In the early morning of May 7, Central Florida residents were jolted awake by a mysterious sonic boom that turned out to be from the unmanned X-37B mini space shuttle. The “secret mission” landed at Cape Canaveral Air Force Station after it orbited the planet for the last two years.But what is it really supposed to do, and is it worth the buzz or the expensive price tag? The reusable space plan started its mission, the Orbital Test Vehicle mission 4 (OT V-4), back on May 20, 2015, after being launched with an Atlas V rocket from the same station.

Features | NorthSouth | 26 June 2017 | Hits: 84

Read more

Reviving NAT0 or EU defence force

News image

Shortly after coming to power the American President Donald Trump announced that the US would not act as the world’s policeman and that Washington would insist that all NATO members should devote 2 per cent of their military expenditure to NATO . It had always been a matter of dispute for most of NATO ’s life time that and on all the subsequent years most of its members did not pay their share of NATO costs.Trump’s stand on NATO sent shockwaves through the military establishment. The growing confrontation with Russia has provided NATO with a new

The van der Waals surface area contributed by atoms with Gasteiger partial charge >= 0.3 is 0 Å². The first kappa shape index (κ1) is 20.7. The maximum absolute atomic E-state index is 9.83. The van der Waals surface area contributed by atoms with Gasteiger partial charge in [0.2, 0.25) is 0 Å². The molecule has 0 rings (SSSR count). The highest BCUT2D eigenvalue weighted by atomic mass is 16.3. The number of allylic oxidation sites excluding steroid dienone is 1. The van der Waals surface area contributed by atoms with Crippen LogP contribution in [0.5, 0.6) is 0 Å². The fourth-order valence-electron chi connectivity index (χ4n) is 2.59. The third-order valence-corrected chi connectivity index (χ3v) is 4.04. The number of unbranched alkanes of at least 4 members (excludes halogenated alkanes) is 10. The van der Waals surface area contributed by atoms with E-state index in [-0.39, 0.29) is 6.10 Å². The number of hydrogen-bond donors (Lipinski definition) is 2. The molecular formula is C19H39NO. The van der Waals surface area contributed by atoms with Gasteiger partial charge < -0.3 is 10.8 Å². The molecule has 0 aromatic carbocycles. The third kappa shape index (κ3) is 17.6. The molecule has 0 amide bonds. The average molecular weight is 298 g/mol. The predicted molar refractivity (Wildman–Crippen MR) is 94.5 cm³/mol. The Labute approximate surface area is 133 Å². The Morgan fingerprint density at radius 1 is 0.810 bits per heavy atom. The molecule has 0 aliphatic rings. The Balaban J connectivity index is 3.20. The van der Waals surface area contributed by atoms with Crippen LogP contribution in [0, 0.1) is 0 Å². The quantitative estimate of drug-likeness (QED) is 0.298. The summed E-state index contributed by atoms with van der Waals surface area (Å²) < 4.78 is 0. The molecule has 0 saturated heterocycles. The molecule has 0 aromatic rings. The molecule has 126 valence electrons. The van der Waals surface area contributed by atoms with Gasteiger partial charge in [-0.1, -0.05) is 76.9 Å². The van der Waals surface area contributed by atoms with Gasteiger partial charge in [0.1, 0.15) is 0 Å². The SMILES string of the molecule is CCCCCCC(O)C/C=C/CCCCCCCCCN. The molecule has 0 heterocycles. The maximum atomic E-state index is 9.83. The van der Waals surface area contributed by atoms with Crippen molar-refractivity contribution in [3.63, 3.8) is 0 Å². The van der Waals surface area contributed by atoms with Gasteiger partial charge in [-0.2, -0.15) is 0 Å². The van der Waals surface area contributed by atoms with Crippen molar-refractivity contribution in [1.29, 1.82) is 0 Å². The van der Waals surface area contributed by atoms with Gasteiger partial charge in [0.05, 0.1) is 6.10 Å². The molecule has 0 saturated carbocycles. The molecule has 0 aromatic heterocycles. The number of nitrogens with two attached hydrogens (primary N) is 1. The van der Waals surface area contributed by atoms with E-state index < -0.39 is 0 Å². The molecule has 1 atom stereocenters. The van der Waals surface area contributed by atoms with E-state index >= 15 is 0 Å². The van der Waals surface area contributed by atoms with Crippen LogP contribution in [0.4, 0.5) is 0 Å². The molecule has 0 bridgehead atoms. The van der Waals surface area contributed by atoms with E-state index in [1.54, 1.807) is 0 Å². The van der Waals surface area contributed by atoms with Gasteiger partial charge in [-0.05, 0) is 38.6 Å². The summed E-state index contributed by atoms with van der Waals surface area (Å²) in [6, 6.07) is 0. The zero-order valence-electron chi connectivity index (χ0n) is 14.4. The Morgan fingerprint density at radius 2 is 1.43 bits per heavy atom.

Features | Guy Arnold | 26 June 2017 | Hits: 79

Read more

A misguided Cuba roll-back

News image